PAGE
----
The limited space available to stow landing gear has led to many complex retraction mechanisms, each unique to a particular aircraft. An early example, the German Bomber B combat aircraft design competition winner, the Junkers Ju 288, had a complex "folding" main landing gear unlike any other aircraft designed by either Axis or Allied sides in the war: its single oleo strut was only attached to the lower end of its Y-form main retraction struts, handling the twinned main gear wheels, and folding by swiveling downwards and aftwards during retraction to "fold" the maingear's length to shorten it for stowage in the engine nacelle it was mounted in.However, the single pivot-point design also led to numerous incidents of collapsed maingear units for its prototype airframes.


Increased contact area can be obtained with very large wheels, lots of smaller wheels or track-type gear. Tracked gear made by Dowty was fitted to a Westland Lysander in 1938 for taxi tests, then a Fairchild Cornell and a Douglas Boston.Bonmartini, in Italy, fitted tracked gear to a Piper Cub in 1951.Track-type gear was also tested using a C-47, C-82 and B-50. A much heavier aircraft, an XB-36, was made available for further tests, although there was no intention of using it on production aircraft. The stress on the runway was reduced to one third that of the B-36 four-wheel bogie.

Ground Carriage

Ground carriage is a long term (after 2030) concept of flying without landing gear. It is one of many aviation technologies being proposed to reduce greenhouse gas emissions.Leaving the landing gear on the ground reduces weight and drag. Leaving it behind after take-off was done for a different reason, ie with military objectives, during World War II using the "dolly" and "trolley" arrangements of the German Me 163B rocket fighter and Arado Ar 234A prototype jet recon-bomber.


There are several types of steering. Taildragger aircraft may be steered by rudder alone (depending upon the prop wash produced by the aircraft to turn it) with a freely pivoting tail wheel, or by a steering linkage with the tail wheel, or by differential braking (the use of independent brakes on opposite sides of the aircraft to turn the aircraft by slowing one side more sharply than the other). Aircraft with tricycle landing gear usually have a steering linkage with the nosewheel (especially in large aircraft), but some allow the nosewheel to pivot freely and use differential braking and/or the rudder to steer the aircraft, like the Cirrus SR22.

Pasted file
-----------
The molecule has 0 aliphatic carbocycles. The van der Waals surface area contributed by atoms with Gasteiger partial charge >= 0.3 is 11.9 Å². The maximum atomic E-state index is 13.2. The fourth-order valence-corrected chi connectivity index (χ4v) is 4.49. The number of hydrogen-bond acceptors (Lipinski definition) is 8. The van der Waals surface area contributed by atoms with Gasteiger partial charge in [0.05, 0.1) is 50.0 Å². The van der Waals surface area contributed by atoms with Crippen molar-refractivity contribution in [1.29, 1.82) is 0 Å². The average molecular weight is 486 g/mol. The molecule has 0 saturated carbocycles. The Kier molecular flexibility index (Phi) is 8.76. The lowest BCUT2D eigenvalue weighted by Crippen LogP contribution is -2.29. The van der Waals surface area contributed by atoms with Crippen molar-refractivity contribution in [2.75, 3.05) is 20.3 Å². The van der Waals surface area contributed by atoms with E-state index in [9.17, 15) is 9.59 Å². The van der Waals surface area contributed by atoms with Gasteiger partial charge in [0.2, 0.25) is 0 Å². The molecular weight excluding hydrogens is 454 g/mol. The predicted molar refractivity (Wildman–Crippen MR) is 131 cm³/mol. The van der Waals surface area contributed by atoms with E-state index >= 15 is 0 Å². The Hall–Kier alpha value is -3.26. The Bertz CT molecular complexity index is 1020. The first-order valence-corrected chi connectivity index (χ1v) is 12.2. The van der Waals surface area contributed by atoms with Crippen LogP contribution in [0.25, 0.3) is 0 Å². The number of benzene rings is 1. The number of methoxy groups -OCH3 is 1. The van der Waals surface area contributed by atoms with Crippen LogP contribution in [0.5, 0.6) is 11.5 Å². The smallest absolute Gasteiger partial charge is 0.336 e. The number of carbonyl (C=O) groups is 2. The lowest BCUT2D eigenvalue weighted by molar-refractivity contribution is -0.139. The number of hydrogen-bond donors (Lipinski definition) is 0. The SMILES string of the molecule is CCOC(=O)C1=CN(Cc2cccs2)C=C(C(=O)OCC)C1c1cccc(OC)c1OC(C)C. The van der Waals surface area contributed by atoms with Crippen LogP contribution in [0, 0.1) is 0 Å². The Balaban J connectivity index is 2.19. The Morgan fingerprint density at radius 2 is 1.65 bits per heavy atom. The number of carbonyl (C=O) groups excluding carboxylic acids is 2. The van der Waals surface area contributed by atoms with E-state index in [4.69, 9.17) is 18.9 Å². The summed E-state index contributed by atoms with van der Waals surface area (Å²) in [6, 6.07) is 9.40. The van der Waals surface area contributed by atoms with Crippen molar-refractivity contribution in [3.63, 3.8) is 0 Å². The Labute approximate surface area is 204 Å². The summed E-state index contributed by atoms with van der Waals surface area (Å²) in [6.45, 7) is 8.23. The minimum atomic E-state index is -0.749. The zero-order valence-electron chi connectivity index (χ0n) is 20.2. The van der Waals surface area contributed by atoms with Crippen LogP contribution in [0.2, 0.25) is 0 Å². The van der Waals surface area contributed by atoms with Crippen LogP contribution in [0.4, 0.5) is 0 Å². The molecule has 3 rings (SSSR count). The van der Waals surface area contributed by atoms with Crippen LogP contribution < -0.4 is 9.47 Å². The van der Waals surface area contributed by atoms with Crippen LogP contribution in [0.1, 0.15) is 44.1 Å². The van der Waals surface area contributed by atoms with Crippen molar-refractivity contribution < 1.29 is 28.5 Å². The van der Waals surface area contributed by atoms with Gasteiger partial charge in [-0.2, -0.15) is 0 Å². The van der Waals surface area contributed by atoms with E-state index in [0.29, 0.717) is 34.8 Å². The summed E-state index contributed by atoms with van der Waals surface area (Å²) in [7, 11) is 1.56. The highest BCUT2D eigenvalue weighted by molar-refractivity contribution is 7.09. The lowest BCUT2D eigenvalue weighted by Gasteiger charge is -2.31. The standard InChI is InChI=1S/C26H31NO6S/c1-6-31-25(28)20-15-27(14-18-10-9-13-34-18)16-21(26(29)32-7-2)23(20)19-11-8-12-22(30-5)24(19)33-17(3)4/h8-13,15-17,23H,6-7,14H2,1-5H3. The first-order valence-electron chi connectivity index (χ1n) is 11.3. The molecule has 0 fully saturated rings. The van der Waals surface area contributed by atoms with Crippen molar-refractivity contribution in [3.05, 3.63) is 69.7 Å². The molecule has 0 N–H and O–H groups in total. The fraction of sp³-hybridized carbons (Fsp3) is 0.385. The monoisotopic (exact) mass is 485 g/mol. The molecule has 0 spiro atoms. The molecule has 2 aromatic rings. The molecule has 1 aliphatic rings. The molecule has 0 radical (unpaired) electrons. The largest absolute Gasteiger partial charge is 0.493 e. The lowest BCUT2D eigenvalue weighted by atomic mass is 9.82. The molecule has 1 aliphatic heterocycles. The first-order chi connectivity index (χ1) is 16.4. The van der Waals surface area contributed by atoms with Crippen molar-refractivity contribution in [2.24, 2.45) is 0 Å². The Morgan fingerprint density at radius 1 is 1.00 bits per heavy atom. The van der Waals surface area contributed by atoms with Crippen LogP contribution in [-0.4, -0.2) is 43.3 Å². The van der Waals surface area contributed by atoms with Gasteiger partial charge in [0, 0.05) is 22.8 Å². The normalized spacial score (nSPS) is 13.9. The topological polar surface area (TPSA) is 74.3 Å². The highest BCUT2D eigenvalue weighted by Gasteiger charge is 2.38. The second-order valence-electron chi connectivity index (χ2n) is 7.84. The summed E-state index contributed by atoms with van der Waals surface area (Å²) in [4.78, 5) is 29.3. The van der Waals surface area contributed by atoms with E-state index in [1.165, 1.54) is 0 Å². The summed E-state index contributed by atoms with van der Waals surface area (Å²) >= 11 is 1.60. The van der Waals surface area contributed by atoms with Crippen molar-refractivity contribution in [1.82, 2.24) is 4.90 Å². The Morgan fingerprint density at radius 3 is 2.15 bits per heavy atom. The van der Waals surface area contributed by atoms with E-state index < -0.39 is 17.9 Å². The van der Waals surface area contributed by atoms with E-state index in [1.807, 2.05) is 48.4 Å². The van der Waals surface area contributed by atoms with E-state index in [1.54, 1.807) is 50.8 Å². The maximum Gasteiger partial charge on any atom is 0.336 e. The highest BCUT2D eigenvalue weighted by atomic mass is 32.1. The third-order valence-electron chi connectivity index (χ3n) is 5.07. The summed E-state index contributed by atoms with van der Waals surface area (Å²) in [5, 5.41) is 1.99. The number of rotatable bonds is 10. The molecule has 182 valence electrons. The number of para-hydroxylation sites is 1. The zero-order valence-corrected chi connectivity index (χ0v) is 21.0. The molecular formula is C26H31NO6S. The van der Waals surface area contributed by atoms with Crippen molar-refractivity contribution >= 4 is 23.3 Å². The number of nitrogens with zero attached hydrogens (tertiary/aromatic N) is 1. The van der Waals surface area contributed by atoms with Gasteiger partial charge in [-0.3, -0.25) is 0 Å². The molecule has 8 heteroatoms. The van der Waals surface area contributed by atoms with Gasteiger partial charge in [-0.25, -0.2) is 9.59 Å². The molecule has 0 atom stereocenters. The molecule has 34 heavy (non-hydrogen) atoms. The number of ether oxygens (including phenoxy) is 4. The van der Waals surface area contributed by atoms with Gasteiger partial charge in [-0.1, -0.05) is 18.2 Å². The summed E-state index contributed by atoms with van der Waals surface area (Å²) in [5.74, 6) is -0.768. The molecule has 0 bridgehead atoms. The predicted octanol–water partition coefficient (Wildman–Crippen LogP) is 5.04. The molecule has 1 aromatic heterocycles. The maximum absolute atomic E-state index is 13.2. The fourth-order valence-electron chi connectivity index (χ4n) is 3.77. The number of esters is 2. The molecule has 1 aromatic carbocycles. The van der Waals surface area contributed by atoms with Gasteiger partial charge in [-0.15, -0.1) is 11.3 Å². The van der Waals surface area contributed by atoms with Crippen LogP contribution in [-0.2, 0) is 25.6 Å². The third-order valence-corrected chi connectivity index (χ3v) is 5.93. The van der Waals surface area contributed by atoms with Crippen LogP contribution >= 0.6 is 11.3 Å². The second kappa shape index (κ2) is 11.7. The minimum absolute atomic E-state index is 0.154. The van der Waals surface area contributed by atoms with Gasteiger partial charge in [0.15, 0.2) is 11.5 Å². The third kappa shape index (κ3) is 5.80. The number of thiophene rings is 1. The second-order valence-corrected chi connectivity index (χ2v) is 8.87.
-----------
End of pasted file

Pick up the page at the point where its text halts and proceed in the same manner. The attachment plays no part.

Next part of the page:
Some aircraft require that the pilot steer by using rudder pedals; others allow steering with the yoke or control stick. Some allow both. Still others have a separate control, called a tiller, used for steering on the ground exclusively.


When an aircraft is steered on the ground exclusively using the rudder, it needs a substantial airflow past the rudder, which can be generated either by the forward motion of the aircraft or by propeller slipstream. Rudder steering requires considerable practice to use effectively. Although it needs airflow past the rudder, it has the advantage of not needing any friction with the ground, which makes it useful for aircraft on water, snow or ice.


Some aircraft link the yoke, control stick, or rudder directly to the wheel used for steering. Manipulating these controls turns the steering wheel (the nose wheel for tricycle landing gear, and the tail wheel for taildraggers). The connection may be a firm one in which any movement of the controls turns the steering wheel (and vice versa), or it may be a soft one in which a spring-like mechanism twists the steering wheel but does not force it to turn. The former provides positive steering but makes it easier to skid the steering wheel; the latter provides softer steering (making it easy to overcontrol) but reduces the probability of skidding. Aircraft with retractable gear may disable the steering mechanism wholly or partially when the gear is retracted.

Differential Braking

Differential braking depends on asymmetric application of the brakes on the main gear wheels to turn the aircraft. For this, the aircraft must be equipped with separate controls for the right and left brakes (usually on the rudder pedals). The nose or tail wheel usually is not equipped with brakes. Differential braking requires considerable skill. In aircraft with several methods of steering that include differential braking, differential braking may be avoided because of the wear it puts on the braking mechanisms. Differential braking has the advantage of being largely independent of any movement or skidding of the nose or tailwheel.